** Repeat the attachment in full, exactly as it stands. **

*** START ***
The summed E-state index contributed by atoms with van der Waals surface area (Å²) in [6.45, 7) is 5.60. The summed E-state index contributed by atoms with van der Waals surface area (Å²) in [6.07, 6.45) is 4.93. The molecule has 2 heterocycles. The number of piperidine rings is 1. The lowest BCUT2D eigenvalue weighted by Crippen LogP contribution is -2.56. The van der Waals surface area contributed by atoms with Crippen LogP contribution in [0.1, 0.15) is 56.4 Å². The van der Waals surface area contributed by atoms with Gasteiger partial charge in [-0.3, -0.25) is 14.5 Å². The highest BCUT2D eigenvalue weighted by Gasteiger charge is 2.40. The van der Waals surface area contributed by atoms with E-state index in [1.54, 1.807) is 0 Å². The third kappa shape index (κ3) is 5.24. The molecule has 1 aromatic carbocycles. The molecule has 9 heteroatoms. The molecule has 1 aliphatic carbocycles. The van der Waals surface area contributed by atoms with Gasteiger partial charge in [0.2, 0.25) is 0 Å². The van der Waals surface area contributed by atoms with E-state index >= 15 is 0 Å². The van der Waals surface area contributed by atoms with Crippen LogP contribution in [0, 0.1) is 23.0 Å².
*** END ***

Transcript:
The summed E-state index contributed by atoms with van der Waals surface area (Å²) in [6.45, 7) is 5.60. The summed E-state index contributed by atoms with van der Waals surface area (Å²) in [6.07, 6.45) is 4.93. The molecule has 2 heterocycles. The number of piperidine rings is 1. The lowest BCUT2D eigenvalue weighted by Crippen LogP contribution is -2.56. The van der Waals surface area contributed by atoms with Crippen LogP contribution in [0.1, 0.15) is 56.4 Å². The van der Waals surface area contributed by atoms with Gasteiger partial charge in [-0.3, -0.25) is 14.5 Å². The highest BCUT2D eigenvalue weighted by Gasteiger charge is 2.40. The van der Waals surface area contributed by atoms with E-state index in [1.54, 1.807) is 0 Å². The third kappa shape index (κ3) is 5.24. The molecule has 1 aromatic carbocycles. The molecule has 9 heteroatoms. The molecule has 1 aliphatic carbocycles. The van der Waals surface area contributed by atoms with Gasteiger partial charge in [0.2, 0.25) is 0 Å². The van der Waals surface area contributed by atoms with E-state index >= 15 is 0 Å². The van der Waals surface area contributed by atoms with Crippen LogP contribution in [0, 0.1) is 23.0 Å².